[10/365] Language And The World’s Stage

I have finally returned to my dorm room, where my piece of shit beloved laptop resides. My laptop’s a funny thing – it works perfectly fine and can run games like Dragon’s Dogma at high capacity despite having a broken graphics card, but it can’t detect Wi-Fi signal unless the router is right next to the laptop. Not even a meter’s distance is forgivable. I’ve been using my phone as a hotspot for the past year now and never have I lamented the state of Malaysia’s telco networks more.

(that is a lie, my lamentations about the state of Malaysia’s telco networks grow more dramatic with every passing day and at least thrice as dramatic if I am reminded about how good the internet was in Britain, which happens almost every day.)

Now that I’ve got access to my laptop, I can write more for today’s post. Today’s topic isn’t Faiz Subri and his award-winning goal that garnered him the 2016 FIFA Puskás Award, but it’s pretty damn closely related.

First off, the heck is the Puskás Award? Most have heard of the Ballon d’Or and FIFA’s Player of the Year award, but chances are the Puskás Award is fairly unfamiliar to many. The FIFA Puskás Award is awarded to players judged to have scored the most beautiful or ‘aesthetically significant’ goal of the year. The goal needs to be beautiful (a subjective matter, but also open to any kind of goal – penalty shots, long-range goals, team shots, individual play, overhead kicks, you name it), it needs to support fair play (the scorer must not have been behaving badly throughout the game or booked for instances of doping),  it must be through pure skill (not luck, mistake, deflected by another player, from an offside position, et cetera), and the award is bestowed regardless of gender, nationality, or championship. It celebrates the beauty of the game, it celebrates pure skill, and in Faiz Subri’s case it celebrates the little acts of defying physics.

Seriously, look up the goal. It’s fucking insane. Faiz Subri’s victory marks the first time an Asian player has ever won the award since it was created in 2009, with Malaysia being the only other Asian country nominated other than Japan. Naturally news of him winning the award got a lot of people excited, me included, and I positively bounded downstairs this morning, gleeful over the news.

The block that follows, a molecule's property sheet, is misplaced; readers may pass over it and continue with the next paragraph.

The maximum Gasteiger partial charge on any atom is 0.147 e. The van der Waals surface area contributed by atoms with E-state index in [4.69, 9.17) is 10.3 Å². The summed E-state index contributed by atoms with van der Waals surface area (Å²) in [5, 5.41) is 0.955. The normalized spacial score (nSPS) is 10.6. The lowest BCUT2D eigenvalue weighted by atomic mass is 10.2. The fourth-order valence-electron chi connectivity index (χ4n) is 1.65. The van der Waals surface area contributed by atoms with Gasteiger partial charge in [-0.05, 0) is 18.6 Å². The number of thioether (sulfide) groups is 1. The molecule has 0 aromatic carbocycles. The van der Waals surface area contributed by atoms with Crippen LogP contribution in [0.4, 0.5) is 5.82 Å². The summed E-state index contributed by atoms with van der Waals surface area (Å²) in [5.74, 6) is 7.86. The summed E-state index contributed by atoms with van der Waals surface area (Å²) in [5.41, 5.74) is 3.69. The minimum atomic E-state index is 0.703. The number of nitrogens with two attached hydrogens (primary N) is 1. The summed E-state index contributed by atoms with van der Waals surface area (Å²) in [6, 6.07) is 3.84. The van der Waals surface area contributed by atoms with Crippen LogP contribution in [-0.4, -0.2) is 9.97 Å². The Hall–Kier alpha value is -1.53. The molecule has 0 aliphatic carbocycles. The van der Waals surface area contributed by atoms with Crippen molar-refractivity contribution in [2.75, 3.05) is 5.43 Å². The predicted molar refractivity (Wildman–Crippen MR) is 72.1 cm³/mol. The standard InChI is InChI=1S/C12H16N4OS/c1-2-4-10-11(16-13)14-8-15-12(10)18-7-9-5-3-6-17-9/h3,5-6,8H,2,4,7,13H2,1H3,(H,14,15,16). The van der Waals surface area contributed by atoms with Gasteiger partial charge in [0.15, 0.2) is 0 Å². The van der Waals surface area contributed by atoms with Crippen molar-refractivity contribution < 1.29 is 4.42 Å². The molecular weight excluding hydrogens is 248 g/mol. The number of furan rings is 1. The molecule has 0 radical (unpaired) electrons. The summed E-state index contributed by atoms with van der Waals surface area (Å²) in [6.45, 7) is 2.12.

“Faiz Subri won the Puskás Award!” I said.

“Yeah, and his speech was all over the place,” my father spat. “What an embarrassment.”


So apparently Faiz Subri’s acceptance speech wasn’t up to par. Okay. I went on the internet for more information over breakfast – he’d read the speech from his phone, it was in English, and like most people who have very little need to use English in their daily life it was… not very good. It’s perfectly understandable, though. That’s the entire point – not everyone uses English in their daily life here in Malaysia. For some people, English isn’t even a second language – it’s a foreign language. I’m half inclined to believe it might be better to have TEFL majors in university because for some people English is highly unattainable as an L2 acquisition. How else would you explain students unable to use auxiliary verbs and tense conjugation in not only speech but also writing? No, I don’t blame Faiz Subri one bit. It must have been nerve-wrecking, going up on stage like that, and I actually applaud him all the more for it. He’s a footballer, for Christ’s sake, not a diplomat. Cut the man some slack.

What it did get me questioning was: why English in the first place? Maybe UKM is rubbing off on me, but surely it’d be fine for Faiz Subri to give his acceptance speech in Bahasa Melayu? I’ve seen some MotoGP riders, when giving a press conference after the race, opt to speak in their native language rather than put us all through terrible and heavily-accented English. If they can give zero fucks about speaking English on the world stage, why can’t we?

I think, more than anything, that’s the tragedy of it all. We’re so enamoured with the thought that the world stage is English, that we have to speak English for the world to understand us – but that’s not the case. We don’t have to accommodate the world. The world, if it truly cares about what we have to say, should make an effort to accommodate us. Translating is a legit job for a reason. I’ve said it before, no language is superior to another. There’s no shame in speaking Bahasa Melayu on the world stage, and it doesn’t make anyone inferior to anyone else.

Perhaps life would be more tolerable if more people were to be more open to idea, but I doubt it. I’m not even going to get into the whole debacle about how the very same people who criticise those who speak English in Malaysia are now slamming Faiz Subri for his subpar English on the world’s stage. That’s a dumb argument, those people are dumb, and ultimately everyone’s missing the point: it’s not about practicing English in Malaysia or speaking English fluently when you’re on the international stage. It’s about why English in the first place, and how maybe that really shouldn’t be the case.

What’re your thoughts on the whole issue? Let me know in the comments.


Leave a Reply

Fill in your details below or click an icon to log in: Logo

You are commenting using your account. Log Out /  Change )

Google+ photo

You are commenting using your Google+ account. Log Out /  Change )

Twitter picture

You are commenting using your Twitter account. Log Out /  Change )

Facebook photo

You are commenting using your Facebook account. Log Out /  Change )


Connecting to %s